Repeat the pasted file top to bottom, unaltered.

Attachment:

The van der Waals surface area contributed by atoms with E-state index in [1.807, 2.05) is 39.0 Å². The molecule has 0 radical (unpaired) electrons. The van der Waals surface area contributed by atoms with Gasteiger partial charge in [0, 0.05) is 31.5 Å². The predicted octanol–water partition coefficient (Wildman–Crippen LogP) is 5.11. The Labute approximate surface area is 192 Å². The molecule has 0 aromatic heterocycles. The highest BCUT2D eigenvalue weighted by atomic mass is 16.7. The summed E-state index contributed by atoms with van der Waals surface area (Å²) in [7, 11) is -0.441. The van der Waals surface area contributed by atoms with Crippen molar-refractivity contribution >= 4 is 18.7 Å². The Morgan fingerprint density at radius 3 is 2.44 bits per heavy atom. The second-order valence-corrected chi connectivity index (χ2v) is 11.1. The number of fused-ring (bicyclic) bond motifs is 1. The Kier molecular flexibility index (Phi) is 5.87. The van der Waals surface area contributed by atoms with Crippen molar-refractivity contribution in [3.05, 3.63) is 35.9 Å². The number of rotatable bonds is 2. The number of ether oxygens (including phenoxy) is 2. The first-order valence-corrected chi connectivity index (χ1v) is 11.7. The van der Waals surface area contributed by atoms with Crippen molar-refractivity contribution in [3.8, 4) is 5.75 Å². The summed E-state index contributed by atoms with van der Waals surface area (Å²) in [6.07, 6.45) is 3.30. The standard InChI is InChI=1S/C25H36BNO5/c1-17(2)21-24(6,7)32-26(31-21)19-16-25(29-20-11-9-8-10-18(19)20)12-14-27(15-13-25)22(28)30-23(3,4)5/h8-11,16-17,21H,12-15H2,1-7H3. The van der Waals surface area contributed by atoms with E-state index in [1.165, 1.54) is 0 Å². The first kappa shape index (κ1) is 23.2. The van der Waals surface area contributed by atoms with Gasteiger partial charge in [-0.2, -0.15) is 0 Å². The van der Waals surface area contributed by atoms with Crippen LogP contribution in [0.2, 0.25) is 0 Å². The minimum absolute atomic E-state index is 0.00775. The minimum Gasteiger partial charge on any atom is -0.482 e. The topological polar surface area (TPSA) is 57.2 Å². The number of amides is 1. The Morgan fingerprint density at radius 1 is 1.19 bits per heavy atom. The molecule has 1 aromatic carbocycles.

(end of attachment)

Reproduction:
The van der Waals surface area contributed by atoms with E-state index in [1.807, 2.05) is 39.0 Å². The molecule has 0 radical (unpaired) electrons. The van der Waals surface area contributed by atoms with Gasteiger partial charge in [0, 0.05) is 31.5 Å². The predicted octanol–water partition coefficient (Wildman–Crippen LogP) is 5.11. The Labute approximate surface area is 192 Å². The molecule has 0 aromatic heterocycles. The highest BCUT2D eigenvalue weighted by atomic mass is 16.7. The summed E-state index contributed by atoms with van der Waals surface area (Å²) in [7, 11) is -0.441. The van der Waals surface area contributed by atoms with Crippen molar-refractivity contribution >= 4 is 18.7 Å². The Morgan fingerprint density at radius 3 is 2.44 bits per heavy atom. The second-order valence-corrected chi connectivity index (χ2v) is 11.1. The number of fused-ring (bicyclic) bond motifs is 1. The Kier molecular flexibility index (Phi) is 5.87. The van der Waals surface area contributed by atoms with Crippen molar-refractivity contribution in [3.05, 3.63) is 35.9 Å². The number of rotatable bonds is 2. The number of ether oxygens (including phenoxy) is 2. The first-order valence-corrected chi connectivity index (χ1v) is 11.7. The van der Waals surface area contributed by atoms with Crippen molar-refractivity contribution in [3.8, 4) is 5.75 Å². The summed E-state index contributed by atoms with van der Waals surface area (Å²) in [6.07, 6.45) is 3.30. The standard InChI is InChI=1S/C25H36BNO5/c1-17(2)21-24(6,7)32-26(31-21)19-16-25(29-20-11-9-8-10-18(19)20)12-14-27(15-13-25)22(28)30-23(3,4)5/h8-11,16-17,21H,12-15H2,1-7H3. The van der Waals surface area contributed by atoms with E-state index in [1.165, 1.54) is 0 Å². The first kappa shape index (κ1) is 23.2. The van der Waals surface area contributed by atoms with Gasteiger partial charge in [-0.2, -0.15) is 0 Å². The van der Waals surface area contributed by atoms with Crippen LogP contribution in [0.2, 0.25) is 0 Å². The minimum absolute atomic E-state index is 0.00775. The minimum Gasteiger partial charge on any atom is -0.482 e. The topological polar surface area (TPSA) is 57.2 Å². The number of amides is 1. The Morgan fingerprint density at radius 1 is 1.19 bits per heavy atom. The molecule has 1 aromatic carbocycles.